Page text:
Last gasp: Kate Hudson revived the Sexy Stenographer character in ‘Alex and Emma’

Alex-EmmaAs we blogged about earlier, the very popular Sexy Stenographer archetype disappeared from movie screens in the 1930s. It had a final gasp in the 2003 film “Alex and Emma,” directed by Rob Reiner.

If the Sexy Stenographer wasn’t dead yet, this movie might have killed it. At least according to reviews and online comments.

The movie starred Luke Wilson and Kate Hudson. Wilson is a writer who is under pressure from his publisher to get a book out in one month. The New York Times’ review of the movie said, “… because Alex is experiencing a writer’s block that leaves his imagination colder than this picture’s, and because the enforcers have torched his computer, he hires a stenographer, the all-business Emma (Kate Hudson), in the hope that he can dictate a book to her within his allotted time.”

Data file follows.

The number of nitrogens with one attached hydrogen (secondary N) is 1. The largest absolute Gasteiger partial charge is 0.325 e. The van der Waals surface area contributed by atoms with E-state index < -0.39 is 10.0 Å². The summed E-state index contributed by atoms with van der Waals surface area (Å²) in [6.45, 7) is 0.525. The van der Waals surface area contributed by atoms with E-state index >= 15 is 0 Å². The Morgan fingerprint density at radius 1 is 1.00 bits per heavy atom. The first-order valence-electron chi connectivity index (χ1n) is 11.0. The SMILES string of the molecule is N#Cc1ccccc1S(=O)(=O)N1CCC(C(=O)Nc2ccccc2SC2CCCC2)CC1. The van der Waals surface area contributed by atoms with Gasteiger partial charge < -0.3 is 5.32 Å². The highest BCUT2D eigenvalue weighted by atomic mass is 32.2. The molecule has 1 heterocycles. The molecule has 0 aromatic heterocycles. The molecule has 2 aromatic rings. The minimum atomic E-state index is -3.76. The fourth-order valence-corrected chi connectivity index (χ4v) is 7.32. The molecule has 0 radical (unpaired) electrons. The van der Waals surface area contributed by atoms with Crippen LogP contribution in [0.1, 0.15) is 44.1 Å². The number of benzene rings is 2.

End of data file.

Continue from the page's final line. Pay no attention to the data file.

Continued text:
We’ll give you three chances to guess whether they fall in love, and the first two don’t count.

On IMDB, the discussion board of the movie is primarily about whether this is the worst movie of all time or not. (The consensus: No, not the worst of all time, but not very good, either.)

Elvis Mitchell, in the Times, said, “The picture is desperate to be a Date Night event, but it feels more like a Last Date movie. “

The movie also prompted the essay we’ve been quoting about the Sexy Stenographer. In the New York Times,  Katie Bolick gives a nice rundown of the history of stenographers working with well-known novelists. including Dostoyevsky, Tolstoy and Henry James.

“Of course, the typical (and largely unexamined) history of novelists dictating to stenographers is hardly as romantic,” she says.